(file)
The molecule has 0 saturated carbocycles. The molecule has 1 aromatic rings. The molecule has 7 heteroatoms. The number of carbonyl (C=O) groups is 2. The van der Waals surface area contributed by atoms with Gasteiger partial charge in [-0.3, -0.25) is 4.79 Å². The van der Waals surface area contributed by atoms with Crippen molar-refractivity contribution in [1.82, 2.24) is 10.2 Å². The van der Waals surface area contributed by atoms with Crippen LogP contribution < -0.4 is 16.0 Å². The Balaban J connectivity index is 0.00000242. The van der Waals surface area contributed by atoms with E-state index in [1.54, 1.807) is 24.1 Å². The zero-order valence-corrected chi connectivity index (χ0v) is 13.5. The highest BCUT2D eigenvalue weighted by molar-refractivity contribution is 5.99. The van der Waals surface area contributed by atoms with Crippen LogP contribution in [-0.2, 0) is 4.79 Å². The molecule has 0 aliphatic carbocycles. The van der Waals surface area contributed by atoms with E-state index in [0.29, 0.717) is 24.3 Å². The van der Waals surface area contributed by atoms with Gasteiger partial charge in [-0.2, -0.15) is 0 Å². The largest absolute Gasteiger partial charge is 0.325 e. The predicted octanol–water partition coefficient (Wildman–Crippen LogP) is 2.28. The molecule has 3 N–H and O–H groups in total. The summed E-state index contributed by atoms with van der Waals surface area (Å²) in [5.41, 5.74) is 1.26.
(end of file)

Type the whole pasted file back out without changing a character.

The molecule has 0 saturated carbocycles. The molecule has 1 aromatic rings. The molecule has 7 heteroatoms. The number of carbonyl (C=O) groups is 2. The van der Waals surface area contributed by atoms with Gasteiger partial charge in [-0.3, -0.25) is 4.79 Å². The van der Waals surface area contributed by atoms with Crippen molar-refractivity contribution in [1.82, 2.24) is 10.2 Å². The van der Waals surface area contributed by atoms with Crippen LogP contribution < -0.4 is 16.0 Å². The Balaban J connectivity index is 0.00000242. The van der Waals surface area contributed by atoms with E-state index in [1.54, 1.807) is 24.1 Å². The zero-order valence-corrected chi connectivity index (χ0v) is 13.5. The highest BCUT2D eigenvalue weighted by molar-refractivity contribution is 5.99. The van der Waals surface area contributed by atoms with Crippen LogP contribution in [-0.2, 0) is 4.79 Å². The molecule has 0 aliphatic carbocycles. The van der Waals surface area contributed by atoms with E-state index in [0.29, 0.717) is 24.3 Å². The van der Waals surface area contributed by atoms with Gasteiger partial charge in [-0.2, -0.15) is 0 Å². The largest absolute Gasteiger partial charge is 0.325 e. The predicted octanol–water partition coefficient (Wildman–Crippen LogP) is 2.28. The molecule has 3 N–H and O–H groups in total. The summed E-state index contributed by atoms with van der Waals surface area (Å²) in [5.41, 5.74) is 1.26.